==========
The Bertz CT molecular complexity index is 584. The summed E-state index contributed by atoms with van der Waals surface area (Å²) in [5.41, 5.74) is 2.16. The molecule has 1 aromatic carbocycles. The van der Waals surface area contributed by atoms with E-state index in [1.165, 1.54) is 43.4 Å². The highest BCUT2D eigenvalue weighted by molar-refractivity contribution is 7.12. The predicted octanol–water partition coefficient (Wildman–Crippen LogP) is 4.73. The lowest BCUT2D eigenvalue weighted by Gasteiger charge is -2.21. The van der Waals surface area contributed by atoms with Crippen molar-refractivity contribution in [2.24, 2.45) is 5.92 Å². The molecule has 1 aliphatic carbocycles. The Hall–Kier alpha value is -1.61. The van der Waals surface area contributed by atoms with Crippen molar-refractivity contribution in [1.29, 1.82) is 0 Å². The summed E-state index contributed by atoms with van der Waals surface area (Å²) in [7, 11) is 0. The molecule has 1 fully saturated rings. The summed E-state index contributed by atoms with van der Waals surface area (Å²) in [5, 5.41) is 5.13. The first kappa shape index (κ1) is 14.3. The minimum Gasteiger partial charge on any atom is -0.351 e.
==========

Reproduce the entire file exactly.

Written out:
The Bertz CT molecular complexity index is 584. The summed E-state index contributed by atoms with van der Waals surface area (Å²) in [5.41, 5.74) is 2.16. The molecule has 1 aromatic carbocycles. The van der Waals surface area contributed by atoms with E-state index in [1.165, 1.54) is 43.4 Å². The highest BCUT2D eigenvalue weighted by molar-refractivity contribution is 7.12. The predicted octanol–water partition coefficient (Wildman–Crippen LogP) is 4.73. The lowest BCUT2D eigenvalue weighted by Gasteiger charge is -2.21. The van der Waals surface area contributed by atoms with Crippen molar-refractivity contribution in [2.24, 2.45) is 5.92 Å². The molecule has 1 aliphatic carbocycles. The Hall–Kier alpha value is -1.61. The van der Waals surface area contributed by atoms with Crippen molar-refractivity contribution in [1.29, 1.82) is 0 Å². The summed E-state index contributed by atoms with van der Waals surface area (Å²) in [7, 11) is 0. The molecule has 1 fully saturated rings. The summed E-state index contributed by atoms with van der Waals surface area (Å²) in [5, 5.41) is 5.13. The first kappa shape index (κ1) is 14.3. The minimum Gasteiger partial charge on any atom is -0.351 e.